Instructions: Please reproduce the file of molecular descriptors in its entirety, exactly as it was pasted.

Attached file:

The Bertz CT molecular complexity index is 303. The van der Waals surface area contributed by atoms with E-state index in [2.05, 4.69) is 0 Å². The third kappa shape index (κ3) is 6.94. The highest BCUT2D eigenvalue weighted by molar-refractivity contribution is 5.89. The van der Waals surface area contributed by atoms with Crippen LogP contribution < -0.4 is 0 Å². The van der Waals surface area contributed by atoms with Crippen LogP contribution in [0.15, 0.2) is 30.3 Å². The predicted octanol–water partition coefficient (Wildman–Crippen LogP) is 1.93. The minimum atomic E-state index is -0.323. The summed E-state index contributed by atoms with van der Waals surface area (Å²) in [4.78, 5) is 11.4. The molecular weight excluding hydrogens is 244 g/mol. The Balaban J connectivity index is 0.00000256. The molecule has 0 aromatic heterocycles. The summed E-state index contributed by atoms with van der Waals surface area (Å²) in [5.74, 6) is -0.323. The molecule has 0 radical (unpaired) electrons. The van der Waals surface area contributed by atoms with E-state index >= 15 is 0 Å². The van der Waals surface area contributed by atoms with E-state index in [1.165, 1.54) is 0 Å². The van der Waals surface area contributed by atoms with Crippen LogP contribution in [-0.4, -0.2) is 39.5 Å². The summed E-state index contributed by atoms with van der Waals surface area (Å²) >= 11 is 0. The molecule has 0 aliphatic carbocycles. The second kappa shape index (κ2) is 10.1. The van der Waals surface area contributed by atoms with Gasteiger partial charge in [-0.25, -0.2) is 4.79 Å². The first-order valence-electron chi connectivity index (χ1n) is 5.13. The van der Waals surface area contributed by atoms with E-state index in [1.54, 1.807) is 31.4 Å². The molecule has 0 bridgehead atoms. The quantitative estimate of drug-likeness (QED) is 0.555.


The Bertz CT molecular complexity index is 303. The van der Waals surface area contributed by atoms with E-state index in [2.05, 4.69) is 0 Å². The third kappa shape index (κ3) is 6.94. The highest BCUT2D eigenvalue weighted by molar-refractivity contribution is 5.89. The van der Waals surface area contributed by atoms with Crippen LogP contribution < -0.4 is 0 Å². The van der Waals surface area contributed by atoms with Crippen LogP contribution in [0.15, 0.2) is 30.3 Å². The predicted octanol–water partition coefficient (Wildman–Crippen LogP) is 1.93. The minimum atomic E-state index is -0.323. The summed E-state index contributed by atoms with van der Waals surface area (Å²) in [4.78, 5) is 11.4. The molecular weight excluding hydrogens is 244 g/mol. The Balaban J connectivity index is 0.00000256. The molecule has 0 aromatic heterocycles. The summed E-state index contributed by atoms with van der Waals surface area (Å²) in [5.74, 6) is -0.323. The molecule has 0 radical (unpaired) electrons. The van der Waals surface area contributed by atoms with E-state index >= 15 is 0 Å². The van der Waals surface area contributed by atoms with E-state index in [1.165, 1.54) is 0 Å². The van der Waals surface area contributed by atoms with Crippen LogP contribution in [-0.4, -0.2) is 39.5 Å². The summed E-state index contributed by atoms with van der Waals surface area (Å²) >= 11 is 0. The molecule has 0 aliphatic carbocycles. The second kappa shape index (κ2) is 10.1. The van der Waals surface area contributed by atoms with Gasteiger partial charge in [-0.25, -0.2) is 4.79 Å². The first-order valence-electron chi connectivity index (χ1n) is 5.13. The van der Waals surface area contributed by atoms with E-state index in [1.54, 1.807) is 31.4 Å². The molecule has 0 bridgehead atoms. The quantitative estimate of drug-likeness (QED) is 0.555.